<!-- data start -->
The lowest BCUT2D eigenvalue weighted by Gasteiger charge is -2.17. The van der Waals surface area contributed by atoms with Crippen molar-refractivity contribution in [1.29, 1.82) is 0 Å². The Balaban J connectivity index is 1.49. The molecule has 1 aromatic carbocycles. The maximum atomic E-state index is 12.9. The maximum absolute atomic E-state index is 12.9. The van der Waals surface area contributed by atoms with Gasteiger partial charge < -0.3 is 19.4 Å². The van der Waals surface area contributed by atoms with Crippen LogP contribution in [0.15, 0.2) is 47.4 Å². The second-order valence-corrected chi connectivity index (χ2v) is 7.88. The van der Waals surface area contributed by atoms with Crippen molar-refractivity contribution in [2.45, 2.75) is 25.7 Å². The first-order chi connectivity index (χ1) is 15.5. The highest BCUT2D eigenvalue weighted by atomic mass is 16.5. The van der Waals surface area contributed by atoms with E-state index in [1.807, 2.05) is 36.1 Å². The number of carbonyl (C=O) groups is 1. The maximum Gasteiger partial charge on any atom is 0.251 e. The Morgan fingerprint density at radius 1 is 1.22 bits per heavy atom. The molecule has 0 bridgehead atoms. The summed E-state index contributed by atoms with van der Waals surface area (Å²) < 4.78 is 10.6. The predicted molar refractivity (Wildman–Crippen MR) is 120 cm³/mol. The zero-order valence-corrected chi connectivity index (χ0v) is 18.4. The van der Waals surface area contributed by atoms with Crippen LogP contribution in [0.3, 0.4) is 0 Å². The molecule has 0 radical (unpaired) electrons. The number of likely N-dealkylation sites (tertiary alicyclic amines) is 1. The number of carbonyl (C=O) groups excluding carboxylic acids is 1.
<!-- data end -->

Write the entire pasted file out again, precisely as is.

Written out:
The lowest BCUT2D eigenvalue weighted by Gasteiger charge is -2.17. The van der Waals surface area contributed by atoms with Crippen molar-refractivity contribution in [1.29, 1.82) is 0 Å². The Balaban J connectivity index is 1.49. The molecule has 1 aromatic carbocycles. The maximum atomic E-state index is 12.9. The maximum absolute atomic E-state index is 12.9. The van der Waals surface area contributed by atoms with Gasteiger partial charge < -0.3 is 19.4 Å². The van der Waals surface area contributed by atoms with Crippen LogP contribution in [0.15, 0.2) is 47.4 Å². The second-order valence-corrected chi connectivity index (χ2v) is 7.88. The van der Waals surface area contributed by atoms with Crippen molar-refractivity contribution in [2.45, 2.75) is 25.7 Å². The first-order chi connectivity index (χ1) is 15.5. The highest BCUT2D eigenvalue weighted by atomic mass is 16.5. The van der Waals surface area contributed by atoms with E-state index in [1.807, 2.05) is 36.1 Å². The number of carbonyl (C=O) groups is 1. The maximum Gasteiger partial charge on any atom is 0.251 e. The Morgan fingerprint density at radius 1 is 1.22 bits per heavy atom. The molecule has 0 bridgehead atoms. The summed E-state index contributed by atoms with van der Waals surface area (Å²) < 4.78 is 10.6. The predicted molar refractivity (Wildman–Crippen MR) is 120 cm³/mol. The zero-order valence-corrected chi connectivity index (χ0v) is 18.4. The van der Waals surface area contributed by atoms with Crippen LogP contribution in [0.3, 0.4) is 0 Å². The molecule has 0 radical (unpaired) electrons. The number of likely N-dealkylation sites (tertiary alicyclic amines) is 1. The number of carbonyl (C=O) groups excluding carboxylic acids is 1.